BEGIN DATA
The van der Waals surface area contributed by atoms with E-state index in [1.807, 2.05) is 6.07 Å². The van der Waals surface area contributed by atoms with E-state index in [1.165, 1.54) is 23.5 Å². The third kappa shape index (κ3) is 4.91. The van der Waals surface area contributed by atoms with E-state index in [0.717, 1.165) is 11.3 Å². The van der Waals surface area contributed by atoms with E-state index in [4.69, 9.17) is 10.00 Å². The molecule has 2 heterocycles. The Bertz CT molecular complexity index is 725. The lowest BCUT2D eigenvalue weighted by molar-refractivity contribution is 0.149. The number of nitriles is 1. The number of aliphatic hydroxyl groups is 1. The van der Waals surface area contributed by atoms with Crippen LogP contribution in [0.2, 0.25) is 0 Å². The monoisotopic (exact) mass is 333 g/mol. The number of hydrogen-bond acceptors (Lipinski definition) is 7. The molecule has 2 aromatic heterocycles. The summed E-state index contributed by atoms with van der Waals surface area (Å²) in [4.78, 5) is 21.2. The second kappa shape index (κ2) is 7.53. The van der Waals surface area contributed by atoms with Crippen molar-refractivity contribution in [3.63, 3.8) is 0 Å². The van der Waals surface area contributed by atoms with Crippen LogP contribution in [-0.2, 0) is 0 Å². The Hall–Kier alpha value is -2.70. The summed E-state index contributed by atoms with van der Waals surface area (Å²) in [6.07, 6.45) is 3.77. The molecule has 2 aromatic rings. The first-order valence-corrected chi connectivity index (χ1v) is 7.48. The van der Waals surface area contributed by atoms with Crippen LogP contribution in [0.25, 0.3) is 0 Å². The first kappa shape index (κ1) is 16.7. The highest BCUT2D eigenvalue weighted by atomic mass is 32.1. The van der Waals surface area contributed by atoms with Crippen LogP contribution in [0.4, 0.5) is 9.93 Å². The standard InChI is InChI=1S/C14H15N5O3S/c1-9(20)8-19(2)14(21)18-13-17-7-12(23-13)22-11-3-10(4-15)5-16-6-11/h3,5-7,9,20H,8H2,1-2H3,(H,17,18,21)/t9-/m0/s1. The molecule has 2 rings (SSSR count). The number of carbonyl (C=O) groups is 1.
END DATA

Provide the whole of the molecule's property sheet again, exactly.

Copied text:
The van der Waals surface area contributed by atoms with E-state index in [1.807, 2.05) is 6.07 Å². The van der Waals surface area contributed by atoms with E-state index in [1.165, 1.54) is 23.5 Å². The third kappa shape index (κ3) is 4.91. The van der Waals surface area contributed by atoms with E-state index in [0.717, 1.165) is 11.3 Å². The van der Waals surface area contributed by atoms with E-state index in [4.69, 9.17) is 10.00 Å². The molecule has 2 heterocycles. The Bertz CT molecular complexity index is 725. The lowest BCUT2D eigenvalue weighted by molar-refractivity contribution is 0.149. The number of nitriles is 1. The number of aliphatic hydroxyl groups is 1. The van der Waals surface area contributed by atoms with Crippen LogP contribution in [0.2, 0.25) is 0 Å². The monoisotopic (exact) mass is 333 g/mol. The number of hydrogen-bond acceptors (Lipinski definition) is 7. The molecule has 2 aromatic heterocycles. The summed E-state index contributed by atoms with van der Waals surface area (Å²) in [4.78, 5) is 21.2. The second kappa shape index (κ2) is 7.53. The van der Waals surface area contributed by atoms with Crippen molar-refractivity contribution in [3.63, 3.8) is 0 Å². The van der Waals surface area contributed by atoms with Crippen LogP contribution in [-0.2, 0) is 0 Å². The Hall–Kier alpha value is -2.70. The summed E-state index contributed by atoms with van der Waals surface area (Å²) in [6.07, 6.45) is 3.77. The molecule has 2 aromatic rings. The first-order valence-corrected chi connectivity index (χ1v) is 7.48. The van der Waals surface area contributed by atoms with Crippen LogP contribution in [0.25, 0.3) is 0 Å². The first kappa shape index (κ1) is 16.7. The highest BCUT2D eigenvalue weighted by atomic mass is 32.1. The van der Waals surface area contributed by atoms with Crippen LogP contribution in [0.4, 0.5) is 9.93 Å². The standard InChI is InChI=1S/C14H15N5O3S/c1-9(20)8-19(2)14(21)18-13-17-7-12(23-13)22-11-3-10(4-15)5-16-6-11/h3,5-7,9,20H,8H2,1-2H3,(H,17,18,21)/t9-/m0/s1. The molecule has 2 rings (SSSR count). The number of carbonyl (C=O) groups is 1.